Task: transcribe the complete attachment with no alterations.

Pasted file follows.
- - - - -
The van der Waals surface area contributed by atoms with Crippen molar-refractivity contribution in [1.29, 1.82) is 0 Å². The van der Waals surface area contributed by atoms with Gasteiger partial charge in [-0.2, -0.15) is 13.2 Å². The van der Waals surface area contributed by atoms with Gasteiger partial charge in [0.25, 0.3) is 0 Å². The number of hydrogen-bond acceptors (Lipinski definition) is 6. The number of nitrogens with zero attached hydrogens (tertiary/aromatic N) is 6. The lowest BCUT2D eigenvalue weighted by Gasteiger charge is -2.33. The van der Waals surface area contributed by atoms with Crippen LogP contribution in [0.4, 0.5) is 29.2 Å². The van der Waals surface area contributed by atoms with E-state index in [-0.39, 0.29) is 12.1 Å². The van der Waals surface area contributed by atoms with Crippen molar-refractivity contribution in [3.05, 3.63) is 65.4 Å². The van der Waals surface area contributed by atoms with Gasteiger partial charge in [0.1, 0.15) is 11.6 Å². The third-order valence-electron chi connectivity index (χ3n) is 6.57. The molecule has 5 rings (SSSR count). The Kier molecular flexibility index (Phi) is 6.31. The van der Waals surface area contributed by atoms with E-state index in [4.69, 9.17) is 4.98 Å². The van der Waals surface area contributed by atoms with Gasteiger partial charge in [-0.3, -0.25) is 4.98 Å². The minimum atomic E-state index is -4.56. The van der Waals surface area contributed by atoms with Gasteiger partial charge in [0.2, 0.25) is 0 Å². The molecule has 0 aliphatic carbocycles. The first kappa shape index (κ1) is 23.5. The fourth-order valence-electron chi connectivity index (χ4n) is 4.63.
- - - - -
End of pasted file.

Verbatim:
The van der Waals surface area contributed by atoms with Crippen molar-refractivity contribution in [1.29, 1.82) is 0 Å². The van der Waals surface area contributed by atoms with Gasteiger partial charge in [-0.2, -0.15) is 13.2 Å². The van der Waals surface area contributed by atoms with Gasteiger partial charge in [0.25, 0.3) is 0 Å². The number of hydrogen-bond acceptors (Lipinski definition) is 6. The number of nitrogens with zero attached hydrogens (tertiary/aromatic N) is 6. The lowest BCUT2D eigenvalue weighted by Gasteiger charge is -2.33. The van der Waals surface area contributed by atoms with Crippen LogP contribution in [0.4, 0.5) is 29.2 Å². The van der Waals surface area contributed by atoms with E-state index in [-0.39, 0.29) is 12.1 Å². The van der Waals surface area contributed by atoms with Crippen molar-refractivity contribution in [3.05, 3.63) is 65.4 Å². The van der Waals surface area contributed by atoms with Gasteiger partial charge in [0.1, 0.15) is 11.6 Å². The third-order valence-electron chi connectivity index (χ3n) is 6.57. The molecule has 5 rings (SSSR count). The Kier molecular flexibility index (Phi) is 6.31. The van der Waals surface area contributed by atoms with E-state index in [4.69, 9.17) is 4.98 Å². The van der Waals surface area contributed by atoms with Gasteiger partial charge in [-0.3, -0.25) is 4.98 Å². The minimum atomic E-state index is -4.56. The van der Waals surface area contributed by atoms with Gasteiger partial charge in [0.2, 0.25) is 0 Å². The molecule has 0 aliphatic carbocycles. The first kappa shape index (κ1) is 23.5. The fourth-order valence-electron chi connectivity index (χ4n) is 4.63.